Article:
Hospital, Organ Procurement Team Receive Medal of Honor
Involvement in national initiative results in organ donation hike at Strong, nationwide
Thursday, June 30, 2005
Strong Memorial Hospital and Finger Lakes Donor Recovery Network, the organization that coordinates organ donations across much of upstate New York, were honored with the U.S. Department of Health and Human Services Organ Donation Medal of Honor.
The Medal of Honor was given as part of a Health and Human Services program – the Organ Donation Breakthrough Collaborative – created to generate significant, measurable increases in organ donation by helping organ procurement organizations (OPOs) and hospitals to quickly identify, learn, adapt, replicate and embrace “breakthrough” practices. The Collaborative challenged the nation’s largest hospitals to increase their donation rate from the previous national average of 50 percent. Strong Memorial and FLDRN received the medal for achieving 75 percent “conversion” of eligible organ donors to actual donors for a sustained 12-month period.
Administrator Elizabeth M. Duke of the Health Resources and Services Administration conferred the medals at the first Organ Donation National Learning Congress, held in Pittsburgh last month. The event acknowledged the successes of OPOs from across the country and encouraged further participation in the Breakthrough Collaborative.
As part of the initiative, Finger Lakes Donor Recovery Network and Strong Memorial completed an eight-month program that tested implementing best practices for the process of organ donation.
The process meant strengthening the organizations’ already strong relationship to identify more eligible organ donors, honor donation intentions as directed by the donor or family, and implement procedures to transfer organs to waiting recipients.
“One of our most pressing public health issues is the widening gap between the supply and demand for organs,” says Robyn Kaufman, Finger Lakes Donor Recovery Network executive director. “This Medal of Honor is an extraordinary testament to the dedication all our employees have to provide the gift of life to patients awaiting life-saving transplants.”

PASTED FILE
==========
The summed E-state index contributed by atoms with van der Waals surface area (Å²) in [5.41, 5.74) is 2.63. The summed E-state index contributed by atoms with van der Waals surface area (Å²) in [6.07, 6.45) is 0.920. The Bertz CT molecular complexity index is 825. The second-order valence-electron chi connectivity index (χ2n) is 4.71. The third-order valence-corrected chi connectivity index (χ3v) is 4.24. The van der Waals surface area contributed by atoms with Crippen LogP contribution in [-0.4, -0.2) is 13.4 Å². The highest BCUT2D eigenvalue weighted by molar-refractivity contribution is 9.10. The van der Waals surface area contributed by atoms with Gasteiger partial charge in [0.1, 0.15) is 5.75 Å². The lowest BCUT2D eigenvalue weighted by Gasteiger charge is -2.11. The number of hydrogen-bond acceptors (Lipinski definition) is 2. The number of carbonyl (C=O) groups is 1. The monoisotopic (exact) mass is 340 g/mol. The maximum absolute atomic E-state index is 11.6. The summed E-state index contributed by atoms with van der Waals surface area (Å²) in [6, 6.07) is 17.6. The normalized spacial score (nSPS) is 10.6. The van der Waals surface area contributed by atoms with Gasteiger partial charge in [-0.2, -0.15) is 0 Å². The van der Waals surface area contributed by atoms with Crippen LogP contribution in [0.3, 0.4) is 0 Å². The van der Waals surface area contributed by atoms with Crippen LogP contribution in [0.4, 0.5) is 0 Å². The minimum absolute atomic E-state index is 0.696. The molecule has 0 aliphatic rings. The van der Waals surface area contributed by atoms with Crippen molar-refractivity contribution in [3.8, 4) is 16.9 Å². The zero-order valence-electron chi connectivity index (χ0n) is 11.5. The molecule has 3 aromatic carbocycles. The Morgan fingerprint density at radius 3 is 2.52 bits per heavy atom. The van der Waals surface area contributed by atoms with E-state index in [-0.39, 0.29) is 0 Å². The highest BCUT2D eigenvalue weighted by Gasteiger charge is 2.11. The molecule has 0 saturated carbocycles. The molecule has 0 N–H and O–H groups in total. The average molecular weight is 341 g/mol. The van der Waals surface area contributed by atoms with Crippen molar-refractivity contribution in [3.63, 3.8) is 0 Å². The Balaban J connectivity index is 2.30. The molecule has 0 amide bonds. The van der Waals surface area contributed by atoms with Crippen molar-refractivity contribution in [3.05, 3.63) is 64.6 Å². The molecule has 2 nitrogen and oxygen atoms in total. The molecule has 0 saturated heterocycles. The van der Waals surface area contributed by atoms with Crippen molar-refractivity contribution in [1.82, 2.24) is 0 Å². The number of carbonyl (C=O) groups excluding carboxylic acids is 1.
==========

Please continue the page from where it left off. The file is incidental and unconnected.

In a study of high-performing donation centers, there were key similarities: a culture of accountability; a strong relationship between the hospital and the organ procurement organization; early connection between OPOs and potential donor families; rapid, rigorous referral systems; and visionary leadership on the part of the OPOs and hospital administration.
A team consisting of Strong Memorial and Finger Lakes staff members received intensive training, then designed, implemented and tracked organ donation processes to achieve conversion rates of 75 percent or more. At Strong Memorial, donation increased by 35 percent percent, an increase from 17 organ donors in 2003 to 23 in 2004.
“The Organ Donation Breakthrough Collaborative has allowed Finger Lakes and Strong employees to work even more closely together, in an effort to facilitate an even great number of life-saving organs for people who so desperately need them,” says Robert Panzer, M.D., chief quality officer at Strong Memorial and leader of the Collaborative team.
The increase in donation was seen throughout the region. Rochester General Hospital and SUNY University Hospital in Syracuse also sponsored teams with FLDRN. SUNY received a HRSA award for achieving a 75 percent donation conversion rate for a six-month period.
Finger Lakes Donor Recovery Network, which is affiliated with the University of Rochester Medical Center/Strong Memorial Hospital, coordinates organ donation in 19 counties with a population of 2.4 million, and serves 44 hospitals in the Finger Lakes region, central and northern New York.